Viet Nam is a country teetering on the brink of a nationwide AIDS epidemic. More than 250,000 people are infected with the virus and only 10% of those who fall ill are receiving the treatment they need. The country’s healthcare system is well-organized, but the disease has, until now, been concentrated among intravenous drug users, which is a national problem but not a priority.
Experts say it’s spreading quickly into the broader population because one of the chief barriers to prevention and treatment is this stigma that makes those infected outcasts. The government is preparing legislation to combat the epidemic, some $15 million in assistance is arriving from abroad, and more drugs are becoming available. But, it is support groups like the High Red Flamboyant (HRF) which are a critical part of the government’s strategy.
The International Herald Tribune (May 28, 2006) reported that Ms. Hue, a 26-year- old woman infected by her drug addict husband, was one of the first to speak out publicly on television “to show that we are people too.” She founded the HRF three years ago, which is now expanding from Haiphong to other cities.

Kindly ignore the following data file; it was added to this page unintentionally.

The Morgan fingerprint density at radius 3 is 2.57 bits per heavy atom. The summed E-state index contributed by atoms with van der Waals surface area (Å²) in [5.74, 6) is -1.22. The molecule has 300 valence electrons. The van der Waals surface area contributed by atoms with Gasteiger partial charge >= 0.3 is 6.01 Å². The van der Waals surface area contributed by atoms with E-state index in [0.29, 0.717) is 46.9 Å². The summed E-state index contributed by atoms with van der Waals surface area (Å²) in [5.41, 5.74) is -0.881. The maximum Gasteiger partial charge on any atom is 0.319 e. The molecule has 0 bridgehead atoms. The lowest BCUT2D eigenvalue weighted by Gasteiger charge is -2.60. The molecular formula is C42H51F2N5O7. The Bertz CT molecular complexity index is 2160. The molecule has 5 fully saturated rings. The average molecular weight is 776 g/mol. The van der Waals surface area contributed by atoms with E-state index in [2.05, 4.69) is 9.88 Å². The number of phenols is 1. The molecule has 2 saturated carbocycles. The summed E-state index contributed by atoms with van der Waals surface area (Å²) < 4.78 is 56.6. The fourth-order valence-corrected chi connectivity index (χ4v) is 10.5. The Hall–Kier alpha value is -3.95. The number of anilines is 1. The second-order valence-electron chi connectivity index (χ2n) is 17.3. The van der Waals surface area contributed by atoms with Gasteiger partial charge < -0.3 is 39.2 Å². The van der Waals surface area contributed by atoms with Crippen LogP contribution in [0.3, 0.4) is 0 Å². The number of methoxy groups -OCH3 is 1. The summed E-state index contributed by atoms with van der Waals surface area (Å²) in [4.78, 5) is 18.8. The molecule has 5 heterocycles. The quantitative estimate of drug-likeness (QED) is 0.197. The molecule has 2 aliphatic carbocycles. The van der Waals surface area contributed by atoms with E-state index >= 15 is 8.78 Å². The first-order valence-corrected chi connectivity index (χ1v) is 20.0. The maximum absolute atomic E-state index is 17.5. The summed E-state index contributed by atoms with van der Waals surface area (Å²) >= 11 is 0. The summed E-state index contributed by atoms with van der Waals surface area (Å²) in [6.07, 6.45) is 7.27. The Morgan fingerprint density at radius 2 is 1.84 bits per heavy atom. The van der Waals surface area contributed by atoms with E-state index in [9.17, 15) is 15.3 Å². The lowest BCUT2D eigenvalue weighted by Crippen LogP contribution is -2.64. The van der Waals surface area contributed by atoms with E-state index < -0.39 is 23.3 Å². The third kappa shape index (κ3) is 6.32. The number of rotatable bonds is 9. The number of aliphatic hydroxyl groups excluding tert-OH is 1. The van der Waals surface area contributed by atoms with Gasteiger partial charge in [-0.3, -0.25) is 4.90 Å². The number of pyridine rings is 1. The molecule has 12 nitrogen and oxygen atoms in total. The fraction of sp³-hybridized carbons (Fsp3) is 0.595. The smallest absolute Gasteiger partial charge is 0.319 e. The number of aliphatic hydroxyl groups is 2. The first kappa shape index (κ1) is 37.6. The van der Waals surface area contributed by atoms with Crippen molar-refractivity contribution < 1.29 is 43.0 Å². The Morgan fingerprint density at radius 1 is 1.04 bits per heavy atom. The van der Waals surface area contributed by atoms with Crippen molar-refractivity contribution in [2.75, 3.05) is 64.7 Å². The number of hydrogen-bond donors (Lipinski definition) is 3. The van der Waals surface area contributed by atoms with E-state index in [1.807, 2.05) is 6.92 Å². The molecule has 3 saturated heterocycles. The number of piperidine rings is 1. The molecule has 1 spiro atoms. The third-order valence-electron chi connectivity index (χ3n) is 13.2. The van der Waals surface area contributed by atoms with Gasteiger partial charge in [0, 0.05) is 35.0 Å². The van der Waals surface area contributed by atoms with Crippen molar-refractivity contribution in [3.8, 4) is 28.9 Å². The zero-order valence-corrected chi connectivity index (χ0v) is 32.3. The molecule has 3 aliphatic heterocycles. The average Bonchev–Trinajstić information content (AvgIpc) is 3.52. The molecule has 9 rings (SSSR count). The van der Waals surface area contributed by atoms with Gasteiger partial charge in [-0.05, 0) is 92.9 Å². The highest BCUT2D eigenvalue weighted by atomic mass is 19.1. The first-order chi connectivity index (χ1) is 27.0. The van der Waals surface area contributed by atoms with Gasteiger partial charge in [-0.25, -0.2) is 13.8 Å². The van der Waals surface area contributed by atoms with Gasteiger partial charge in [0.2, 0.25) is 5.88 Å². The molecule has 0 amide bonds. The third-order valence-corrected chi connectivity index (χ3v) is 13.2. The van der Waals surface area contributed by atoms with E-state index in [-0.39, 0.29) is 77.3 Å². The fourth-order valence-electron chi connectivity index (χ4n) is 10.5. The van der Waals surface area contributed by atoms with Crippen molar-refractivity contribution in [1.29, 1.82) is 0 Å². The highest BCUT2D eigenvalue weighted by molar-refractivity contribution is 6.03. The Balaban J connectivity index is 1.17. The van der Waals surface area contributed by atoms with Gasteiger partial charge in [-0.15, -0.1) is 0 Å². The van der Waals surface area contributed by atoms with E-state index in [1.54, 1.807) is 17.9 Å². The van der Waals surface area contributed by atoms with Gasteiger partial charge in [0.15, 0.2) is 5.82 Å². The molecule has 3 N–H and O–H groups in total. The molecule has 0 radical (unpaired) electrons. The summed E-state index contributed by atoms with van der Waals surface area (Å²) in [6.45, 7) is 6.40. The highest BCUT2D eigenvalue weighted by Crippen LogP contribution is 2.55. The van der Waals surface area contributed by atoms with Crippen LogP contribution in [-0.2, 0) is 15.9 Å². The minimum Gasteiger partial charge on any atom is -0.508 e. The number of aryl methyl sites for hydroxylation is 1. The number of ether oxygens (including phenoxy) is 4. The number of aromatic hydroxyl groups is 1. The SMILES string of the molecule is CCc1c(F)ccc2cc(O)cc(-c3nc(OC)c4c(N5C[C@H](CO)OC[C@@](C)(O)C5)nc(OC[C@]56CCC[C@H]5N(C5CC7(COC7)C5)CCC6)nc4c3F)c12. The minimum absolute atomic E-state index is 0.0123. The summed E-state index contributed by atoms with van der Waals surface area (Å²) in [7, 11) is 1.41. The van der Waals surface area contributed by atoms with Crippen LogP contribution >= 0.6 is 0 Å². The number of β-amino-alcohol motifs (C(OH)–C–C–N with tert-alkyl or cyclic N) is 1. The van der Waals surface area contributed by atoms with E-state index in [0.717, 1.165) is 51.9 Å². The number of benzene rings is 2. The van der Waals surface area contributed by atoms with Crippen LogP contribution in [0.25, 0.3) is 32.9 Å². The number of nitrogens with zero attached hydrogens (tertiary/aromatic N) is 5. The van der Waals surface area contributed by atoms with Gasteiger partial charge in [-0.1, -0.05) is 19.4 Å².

When the HRF get together (they are mostly women infected by their addicted husbands whom have already died), they rarely talk about their illness. The HRF laugh, joke, sing, and console, because they know they will fall and that their sisters in the HRF will be feeding, bathing, and caring for each other’s children.
How do they go on, knowing they will likely not be cured? Nguyen Thi Sau, 29, whose husband has already died of AIDS, said, “The meaning of the group is so that when you’re dying you are less lonely.” The women have chosen to look directly into the face of the suffering that lies ahead and care for each other.
Whatever you face, you face better in loving community . . . even if it can’t cure, it heals.